Some folks in Florida adopted a little girl. They mistreated her and her siblings for years. People turned them in to the social workers OFTEN. Nothing was done. Not really. There were so many cases, so few workers, blah, blah, blah.
Then the family withdrew the children from the public schools. Then the girl died from the abuse.
Suddenly, although these people had a long history of abusing the children in their home and no one knows if they were homeschooling or not, the court recommends penalizing ALL HOME SCHOOLERS, the implication being that all homeschoolers are child abusers, the state did not do its job because its hands were tied, blah, blah, blah.
Of course, maybe the judicial recommendations will not become official policy.
In this case.
There always is that hope.
Though becoming more and more bleak.
- Did the child die because the state failed to act on already-existing laws? (Probably.)
- Will all the abused children in public schools still suffer because of lack of personnel? Or if the policy is enacted, will they suffer even more because of it? (Probably.)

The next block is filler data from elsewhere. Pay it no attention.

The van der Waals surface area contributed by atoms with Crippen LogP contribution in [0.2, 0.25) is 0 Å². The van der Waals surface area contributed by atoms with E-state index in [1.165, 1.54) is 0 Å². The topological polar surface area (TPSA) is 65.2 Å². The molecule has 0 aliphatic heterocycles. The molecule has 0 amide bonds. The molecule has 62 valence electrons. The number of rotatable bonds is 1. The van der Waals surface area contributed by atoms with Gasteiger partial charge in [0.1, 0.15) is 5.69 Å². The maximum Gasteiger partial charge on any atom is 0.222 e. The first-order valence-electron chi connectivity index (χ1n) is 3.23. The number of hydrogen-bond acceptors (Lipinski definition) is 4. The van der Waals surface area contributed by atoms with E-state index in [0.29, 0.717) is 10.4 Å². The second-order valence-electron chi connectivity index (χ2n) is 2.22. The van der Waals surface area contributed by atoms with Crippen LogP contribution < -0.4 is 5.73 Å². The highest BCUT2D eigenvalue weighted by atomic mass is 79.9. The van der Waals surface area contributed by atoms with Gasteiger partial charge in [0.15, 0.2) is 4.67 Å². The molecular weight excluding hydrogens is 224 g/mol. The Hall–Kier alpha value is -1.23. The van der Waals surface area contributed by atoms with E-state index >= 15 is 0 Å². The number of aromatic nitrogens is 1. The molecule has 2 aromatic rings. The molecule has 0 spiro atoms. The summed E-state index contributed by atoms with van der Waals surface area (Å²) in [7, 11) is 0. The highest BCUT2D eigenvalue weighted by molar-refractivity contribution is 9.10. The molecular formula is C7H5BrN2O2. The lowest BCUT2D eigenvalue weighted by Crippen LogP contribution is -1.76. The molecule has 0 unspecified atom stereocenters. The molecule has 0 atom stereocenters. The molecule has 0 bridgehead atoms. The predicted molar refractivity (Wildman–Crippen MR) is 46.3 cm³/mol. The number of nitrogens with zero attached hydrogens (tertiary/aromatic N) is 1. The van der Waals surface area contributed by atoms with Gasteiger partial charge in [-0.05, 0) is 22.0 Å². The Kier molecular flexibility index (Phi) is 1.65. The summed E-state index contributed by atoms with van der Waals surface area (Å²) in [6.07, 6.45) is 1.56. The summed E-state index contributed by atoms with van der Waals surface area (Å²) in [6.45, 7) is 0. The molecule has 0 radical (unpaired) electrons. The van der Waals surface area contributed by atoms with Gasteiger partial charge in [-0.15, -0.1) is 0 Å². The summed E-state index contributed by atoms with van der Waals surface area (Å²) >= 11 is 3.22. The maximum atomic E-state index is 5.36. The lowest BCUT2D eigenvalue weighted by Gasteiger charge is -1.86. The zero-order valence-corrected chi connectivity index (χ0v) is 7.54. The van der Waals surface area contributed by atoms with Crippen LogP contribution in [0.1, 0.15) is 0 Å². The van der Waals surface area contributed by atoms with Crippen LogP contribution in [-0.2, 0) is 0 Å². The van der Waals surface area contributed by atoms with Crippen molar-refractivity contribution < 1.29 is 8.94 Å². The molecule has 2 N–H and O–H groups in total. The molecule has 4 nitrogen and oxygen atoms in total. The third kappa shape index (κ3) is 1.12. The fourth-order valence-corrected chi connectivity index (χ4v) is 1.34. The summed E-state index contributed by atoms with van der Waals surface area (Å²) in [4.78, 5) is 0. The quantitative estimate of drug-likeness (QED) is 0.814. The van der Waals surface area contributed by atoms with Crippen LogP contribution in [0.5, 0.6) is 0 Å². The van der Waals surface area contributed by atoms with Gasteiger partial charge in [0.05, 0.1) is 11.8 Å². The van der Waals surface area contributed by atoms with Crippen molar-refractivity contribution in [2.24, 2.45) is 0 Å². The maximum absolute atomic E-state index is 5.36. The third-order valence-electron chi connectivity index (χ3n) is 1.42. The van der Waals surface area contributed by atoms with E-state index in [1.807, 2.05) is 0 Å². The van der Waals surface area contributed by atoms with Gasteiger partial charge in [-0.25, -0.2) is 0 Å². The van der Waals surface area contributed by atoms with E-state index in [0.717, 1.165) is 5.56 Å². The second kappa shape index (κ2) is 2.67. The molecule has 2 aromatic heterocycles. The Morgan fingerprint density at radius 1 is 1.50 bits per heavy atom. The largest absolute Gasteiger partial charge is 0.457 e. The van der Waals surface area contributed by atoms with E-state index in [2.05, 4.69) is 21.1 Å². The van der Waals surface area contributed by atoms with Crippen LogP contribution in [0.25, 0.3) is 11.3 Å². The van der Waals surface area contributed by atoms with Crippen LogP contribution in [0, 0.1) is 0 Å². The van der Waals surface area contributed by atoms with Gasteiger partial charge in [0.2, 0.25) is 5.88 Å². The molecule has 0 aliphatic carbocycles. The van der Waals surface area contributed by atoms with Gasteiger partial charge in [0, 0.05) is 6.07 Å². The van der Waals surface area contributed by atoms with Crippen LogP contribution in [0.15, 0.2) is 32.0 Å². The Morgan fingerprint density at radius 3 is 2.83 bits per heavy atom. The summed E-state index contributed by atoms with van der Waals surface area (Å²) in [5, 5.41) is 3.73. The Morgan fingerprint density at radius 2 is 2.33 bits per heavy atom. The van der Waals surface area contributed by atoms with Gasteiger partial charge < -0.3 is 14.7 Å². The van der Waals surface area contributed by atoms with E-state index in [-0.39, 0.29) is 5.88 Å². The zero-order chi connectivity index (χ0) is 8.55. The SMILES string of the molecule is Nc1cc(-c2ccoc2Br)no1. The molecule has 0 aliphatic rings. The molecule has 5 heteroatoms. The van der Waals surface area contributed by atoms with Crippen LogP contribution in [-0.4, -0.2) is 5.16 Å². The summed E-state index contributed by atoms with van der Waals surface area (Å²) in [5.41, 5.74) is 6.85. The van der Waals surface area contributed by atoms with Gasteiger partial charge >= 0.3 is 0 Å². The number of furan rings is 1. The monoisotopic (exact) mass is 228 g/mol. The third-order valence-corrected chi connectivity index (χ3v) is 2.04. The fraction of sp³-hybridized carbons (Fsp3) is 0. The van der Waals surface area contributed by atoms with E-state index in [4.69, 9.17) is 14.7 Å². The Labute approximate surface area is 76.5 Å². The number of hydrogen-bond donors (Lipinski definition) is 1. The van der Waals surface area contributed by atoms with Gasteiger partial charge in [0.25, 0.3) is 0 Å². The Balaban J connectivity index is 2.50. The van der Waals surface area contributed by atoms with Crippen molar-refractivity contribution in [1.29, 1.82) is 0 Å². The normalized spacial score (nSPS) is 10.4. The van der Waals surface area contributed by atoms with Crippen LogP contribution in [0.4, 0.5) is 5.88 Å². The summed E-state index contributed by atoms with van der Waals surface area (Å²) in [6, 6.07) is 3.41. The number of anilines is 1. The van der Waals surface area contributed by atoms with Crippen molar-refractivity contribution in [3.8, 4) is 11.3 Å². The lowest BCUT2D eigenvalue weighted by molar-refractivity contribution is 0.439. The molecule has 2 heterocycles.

- Will the state somehow provide funding for even more caseworkers? (Probably not.)
- Will the caseworkers somehow suddenly develop a higher level of caring or a deeper level of investigation? Or whatever? (Probably not.)
- If the recommendations do become policy, will the policy be unenforceable except on a whim-basis? (Probably.)
- Is it true that all caseworkers and all judges are totally unconcerned about the actual children? (Oops. Didn’t mean to say that.)
- Didn’t we ordain and establish our government to circumvent this precise problem? (Yes. Yes. A thousand times: Yes.)
Will we fight this as the U.S. citizens that we are, who are provided with innocence until proven guilty? (Your answer goes here.)
In case anyone is confused, let me say it again:
HOME SCHOOLING IS A LEGAL, PROTECTED ACTIVITY IN THIS COUNTRY.
THE PROBLEM IS FAILURE TO ATTEND TO ACTUAL CHILD ABUSE.
GET THAT AND DO NOT FORGET IT.